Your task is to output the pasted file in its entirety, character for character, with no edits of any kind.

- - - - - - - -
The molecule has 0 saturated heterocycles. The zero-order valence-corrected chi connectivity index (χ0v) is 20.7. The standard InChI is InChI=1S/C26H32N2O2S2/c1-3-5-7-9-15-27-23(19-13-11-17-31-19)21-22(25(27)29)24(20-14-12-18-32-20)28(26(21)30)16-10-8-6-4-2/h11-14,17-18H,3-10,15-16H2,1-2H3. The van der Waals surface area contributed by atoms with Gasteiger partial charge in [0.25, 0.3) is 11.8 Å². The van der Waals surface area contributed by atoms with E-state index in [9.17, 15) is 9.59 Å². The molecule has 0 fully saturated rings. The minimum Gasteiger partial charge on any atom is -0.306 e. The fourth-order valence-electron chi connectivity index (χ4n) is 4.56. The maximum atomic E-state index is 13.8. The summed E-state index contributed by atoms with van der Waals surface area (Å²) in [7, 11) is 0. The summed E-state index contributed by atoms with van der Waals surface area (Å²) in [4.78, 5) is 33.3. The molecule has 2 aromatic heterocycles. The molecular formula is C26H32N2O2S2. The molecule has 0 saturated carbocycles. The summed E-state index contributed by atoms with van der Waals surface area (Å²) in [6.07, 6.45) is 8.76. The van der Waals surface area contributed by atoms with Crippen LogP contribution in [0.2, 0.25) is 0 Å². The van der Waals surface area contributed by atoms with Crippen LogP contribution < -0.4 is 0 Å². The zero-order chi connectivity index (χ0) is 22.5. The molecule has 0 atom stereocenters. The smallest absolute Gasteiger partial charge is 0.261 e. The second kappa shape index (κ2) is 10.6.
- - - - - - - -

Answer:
The molecule has 0 saturated heterocycles. The zero-order valence-corrected chi connectivity index (χ0v) is 20.7. The standard InChI is InChI=1S/C26H32N2O2S2/c1-3-5-7-9-15-27-23(19-13-11-17-31-19)21-22(25(27)29)24(20-14-12-18-32-20)28(26(21)30)16-10-8-6-4-2/h11-14,17-18H,3-10,15-16H2,1-2H3. The van der Waals surface area contributed by atoms with Gasteiger partial charge in [0.25, 0.3) is 11.8 Å². The van der Waals surface area contributed by atoms with E-state index in [9.17, 15) is 9.59 Å². The molecule has 0 fully saturated rings. The minimum Gasteiger partial charge on any atom is -0.306 e. The fourth-order valence-electron chi connectivity index (χ4n) is 4.56. The maximum atomic E-state index is 13.8. The summed E-state index contributed by atoms with van der Waals surface area (Å²) in [7, 11) is 0. The summed E-state index contributed by atoms with van der Waals surface area (Å²) in [4.78, 5) is 33.3. The molecule has 2 aromatic heterocycles. The molecular formula is C26H32N2O2S2. The molecule has 0 saturated carbocycles. The summed E-state index contributed by atoms with van der Waals surface area (Å²) in [6.07, 6.45) is 8.76. The van der Waals surface area contributed by atoms with Crippen LogP contribution in [0.2, 0.25) is 0 Å². The van der Waals surface area contributed by atoms with Crippen LogP contribution < -0.4 is 0 Å². The zero-order chi connectivity index (χ0) is 22.5. The molecule has 0 atom stereocenters. The smallest absolute Gasteiger partial charge is 0.261 e. The second kappa shape index (κ2) is 10.6.